Smart cities: who do they benefit?

Roche’s article about smart cities is an organized and interesting read which situates smart cities in GIScience and offers ways for GIScience to make cities smarter.

As I read this article, I wondered if and how smart cities might reinforce existing power structures and further marginalize some groups in urban landscapes. “Rethinking urbanization” with an approach that is more focused on individuals sounds great – but it begs the question: which individuals are we focusing on? For example, it was troubling to me that neither this article nor the Sagl et al article mentions how smart cities could also be accessible cities, in ways that current cities are not. Would the smart cities the author envisions make public transit wheelchair accessible or help people with social anxiety avoid crowds? Where are the homeless in the author’s smart city vision, and how can they contribute geospatial information? Another problem is that proposing technological solutions and enhancing the “digital city” dimension of smart cities comes with the problem of access to and exclusion from these technologies. The author does address this critique, however, saying that if initiatives are driven by technologies, they can be reductive and one-size-fits-all.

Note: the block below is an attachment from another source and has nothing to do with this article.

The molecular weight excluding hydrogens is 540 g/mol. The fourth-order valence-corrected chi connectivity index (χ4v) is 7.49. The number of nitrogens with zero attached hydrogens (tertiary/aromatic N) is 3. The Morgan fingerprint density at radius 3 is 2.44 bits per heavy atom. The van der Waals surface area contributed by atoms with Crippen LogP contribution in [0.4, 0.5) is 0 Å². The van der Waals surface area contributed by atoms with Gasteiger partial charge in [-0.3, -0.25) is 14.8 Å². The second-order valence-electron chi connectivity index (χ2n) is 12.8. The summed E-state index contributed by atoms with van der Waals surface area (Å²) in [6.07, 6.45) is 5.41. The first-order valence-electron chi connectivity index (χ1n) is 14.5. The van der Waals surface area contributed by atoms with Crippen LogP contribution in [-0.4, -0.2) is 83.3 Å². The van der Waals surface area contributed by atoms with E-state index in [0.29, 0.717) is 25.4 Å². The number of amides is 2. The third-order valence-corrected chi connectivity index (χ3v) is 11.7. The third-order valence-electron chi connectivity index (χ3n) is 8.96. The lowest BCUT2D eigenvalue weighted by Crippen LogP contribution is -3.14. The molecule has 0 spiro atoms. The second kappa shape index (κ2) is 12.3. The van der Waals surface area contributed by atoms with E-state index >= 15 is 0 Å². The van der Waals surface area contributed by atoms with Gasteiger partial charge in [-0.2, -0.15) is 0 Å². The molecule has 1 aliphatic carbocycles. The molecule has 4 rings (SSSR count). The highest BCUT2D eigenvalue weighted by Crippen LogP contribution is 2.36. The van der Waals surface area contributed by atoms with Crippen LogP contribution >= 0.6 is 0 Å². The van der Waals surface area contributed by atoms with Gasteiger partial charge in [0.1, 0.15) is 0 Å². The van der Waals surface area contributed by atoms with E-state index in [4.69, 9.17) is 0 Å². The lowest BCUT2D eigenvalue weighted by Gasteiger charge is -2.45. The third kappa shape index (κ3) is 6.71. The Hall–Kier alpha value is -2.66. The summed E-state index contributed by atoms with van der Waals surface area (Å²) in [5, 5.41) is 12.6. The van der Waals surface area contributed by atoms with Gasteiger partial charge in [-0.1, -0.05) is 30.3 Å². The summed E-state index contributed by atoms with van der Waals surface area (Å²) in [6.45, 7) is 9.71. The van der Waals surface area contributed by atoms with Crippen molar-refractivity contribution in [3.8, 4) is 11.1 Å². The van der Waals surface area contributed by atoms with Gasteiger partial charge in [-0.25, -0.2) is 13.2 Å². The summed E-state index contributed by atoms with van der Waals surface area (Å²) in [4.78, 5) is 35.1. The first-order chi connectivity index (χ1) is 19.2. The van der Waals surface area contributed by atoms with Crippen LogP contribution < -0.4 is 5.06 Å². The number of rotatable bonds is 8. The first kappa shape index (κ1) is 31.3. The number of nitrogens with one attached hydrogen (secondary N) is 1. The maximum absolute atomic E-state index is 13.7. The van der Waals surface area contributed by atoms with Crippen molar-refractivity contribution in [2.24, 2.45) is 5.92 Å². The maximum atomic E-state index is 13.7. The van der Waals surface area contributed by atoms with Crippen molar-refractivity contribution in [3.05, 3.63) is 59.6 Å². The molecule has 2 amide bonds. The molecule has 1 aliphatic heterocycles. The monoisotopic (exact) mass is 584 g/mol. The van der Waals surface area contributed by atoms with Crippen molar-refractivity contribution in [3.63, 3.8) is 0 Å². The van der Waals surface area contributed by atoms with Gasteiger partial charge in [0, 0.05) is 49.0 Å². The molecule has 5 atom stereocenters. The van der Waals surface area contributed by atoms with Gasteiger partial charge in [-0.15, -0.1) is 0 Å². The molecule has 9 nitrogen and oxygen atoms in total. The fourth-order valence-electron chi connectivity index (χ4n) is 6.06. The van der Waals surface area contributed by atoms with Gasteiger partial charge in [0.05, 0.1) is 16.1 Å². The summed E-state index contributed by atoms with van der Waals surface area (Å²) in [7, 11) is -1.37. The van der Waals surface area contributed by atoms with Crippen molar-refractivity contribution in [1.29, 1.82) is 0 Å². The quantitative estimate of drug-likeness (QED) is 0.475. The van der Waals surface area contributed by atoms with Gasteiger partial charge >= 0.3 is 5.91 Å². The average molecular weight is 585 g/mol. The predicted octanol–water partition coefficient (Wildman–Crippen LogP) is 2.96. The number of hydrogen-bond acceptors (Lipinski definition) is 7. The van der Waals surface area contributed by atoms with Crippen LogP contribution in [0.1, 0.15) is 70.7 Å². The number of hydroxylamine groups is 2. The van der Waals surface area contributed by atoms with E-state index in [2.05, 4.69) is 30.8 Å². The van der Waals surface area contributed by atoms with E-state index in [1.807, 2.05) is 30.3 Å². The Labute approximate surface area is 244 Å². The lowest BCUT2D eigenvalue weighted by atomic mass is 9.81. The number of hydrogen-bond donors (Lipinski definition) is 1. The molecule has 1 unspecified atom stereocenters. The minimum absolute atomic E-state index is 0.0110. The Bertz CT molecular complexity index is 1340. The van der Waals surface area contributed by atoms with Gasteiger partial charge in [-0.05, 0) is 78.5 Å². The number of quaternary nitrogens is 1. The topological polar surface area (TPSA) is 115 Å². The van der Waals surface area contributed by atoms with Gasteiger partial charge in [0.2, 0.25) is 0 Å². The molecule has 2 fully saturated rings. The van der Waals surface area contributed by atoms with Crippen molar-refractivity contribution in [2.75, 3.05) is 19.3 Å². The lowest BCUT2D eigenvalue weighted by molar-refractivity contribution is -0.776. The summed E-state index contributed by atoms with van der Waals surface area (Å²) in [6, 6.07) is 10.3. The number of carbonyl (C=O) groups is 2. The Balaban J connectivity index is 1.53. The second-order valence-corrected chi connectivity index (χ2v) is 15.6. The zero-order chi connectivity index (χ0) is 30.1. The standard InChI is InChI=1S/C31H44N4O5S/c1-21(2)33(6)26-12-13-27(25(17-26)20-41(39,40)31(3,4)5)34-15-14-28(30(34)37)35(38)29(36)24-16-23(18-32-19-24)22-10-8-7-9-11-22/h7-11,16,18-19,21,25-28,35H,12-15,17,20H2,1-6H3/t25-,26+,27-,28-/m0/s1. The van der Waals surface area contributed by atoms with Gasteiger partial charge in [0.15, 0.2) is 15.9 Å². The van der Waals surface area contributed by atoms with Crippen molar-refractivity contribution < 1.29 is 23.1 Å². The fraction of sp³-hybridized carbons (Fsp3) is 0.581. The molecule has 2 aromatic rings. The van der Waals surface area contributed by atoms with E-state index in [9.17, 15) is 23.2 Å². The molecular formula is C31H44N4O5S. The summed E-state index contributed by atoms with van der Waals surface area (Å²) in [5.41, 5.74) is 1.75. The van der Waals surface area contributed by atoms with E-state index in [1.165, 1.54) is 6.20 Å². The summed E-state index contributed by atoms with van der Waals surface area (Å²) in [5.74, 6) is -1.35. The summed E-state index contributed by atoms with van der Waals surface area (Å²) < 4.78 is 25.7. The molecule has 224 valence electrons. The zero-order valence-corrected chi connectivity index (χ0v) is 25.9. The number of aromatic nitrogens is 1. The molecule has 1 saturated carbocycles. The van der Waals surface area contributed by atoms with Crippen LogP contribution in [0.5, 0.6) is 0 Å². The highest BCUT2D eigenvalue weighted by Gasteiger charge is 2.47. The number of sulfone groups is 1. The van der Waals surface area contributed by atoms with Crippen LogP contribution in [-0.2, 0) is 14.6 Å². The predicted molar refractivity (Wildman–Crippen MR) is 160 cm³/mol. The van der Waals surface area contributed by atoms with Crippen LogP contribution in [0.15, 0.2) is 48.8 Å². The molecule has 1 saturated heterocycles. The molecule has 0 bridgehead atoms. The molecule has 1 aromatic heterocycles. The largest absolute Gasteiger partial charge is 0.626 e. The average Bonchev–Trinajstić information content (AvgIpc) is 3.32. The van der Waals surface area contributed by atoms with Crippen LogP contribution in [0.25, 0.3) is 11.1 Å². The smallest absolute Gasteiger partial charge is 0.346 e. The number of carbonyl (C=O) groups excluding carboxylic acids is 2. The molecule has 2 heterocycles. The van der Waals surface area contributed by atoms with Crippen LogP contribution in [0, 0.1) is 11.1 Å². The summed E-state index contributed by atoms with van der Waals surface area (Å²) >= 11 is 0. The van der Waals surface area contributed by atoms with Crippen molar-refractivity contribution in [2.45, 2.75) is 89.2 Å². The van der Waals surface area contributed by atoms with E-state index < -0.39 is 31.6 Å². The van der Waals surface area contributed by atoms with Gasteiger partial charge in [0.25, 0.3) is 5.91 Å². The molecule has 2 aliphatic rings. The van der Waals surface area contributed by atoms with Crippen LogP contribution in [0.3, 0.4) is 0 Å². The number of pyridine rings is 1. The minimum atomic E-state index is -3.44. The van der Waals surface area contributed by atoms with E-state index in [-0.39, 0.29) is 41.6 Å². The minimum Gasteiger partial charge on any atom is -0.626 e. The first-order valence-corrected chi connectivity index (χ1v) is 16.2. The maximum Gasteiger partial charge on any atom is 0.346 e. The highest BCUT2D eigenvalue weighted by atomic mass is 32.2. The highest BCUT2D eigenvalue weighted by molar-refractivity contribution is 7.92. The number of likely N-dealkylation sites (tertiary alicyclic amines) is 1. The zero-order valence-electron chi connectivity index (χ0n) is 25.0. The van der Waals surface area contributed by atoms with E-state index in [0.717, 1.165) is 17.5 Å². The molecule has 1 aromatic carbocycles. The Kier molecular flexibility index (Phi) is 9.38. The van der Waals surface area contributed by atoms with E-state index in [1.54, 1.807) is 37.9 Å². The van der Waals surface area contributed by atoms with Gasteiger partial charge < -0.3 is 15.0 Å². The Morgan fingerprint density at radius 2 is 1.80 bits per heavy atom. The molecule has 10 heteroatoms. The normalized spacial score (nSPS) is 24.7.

Overall it seems to me that smart cities have an enormous amount of potential to improve the lives of many people, but we must be sure that all people are included. Hopefully, this is where the concept of the “intelligent city” comes into play, using VGI and participatory GIS to connect citizens; and where the “open city” increases cooperation and transparency.



One Response to “Smart cities: who do they benefit?”

  1. sieber says:

    Would be useful to more directly address the GIS/GIScience aspects of smart cities.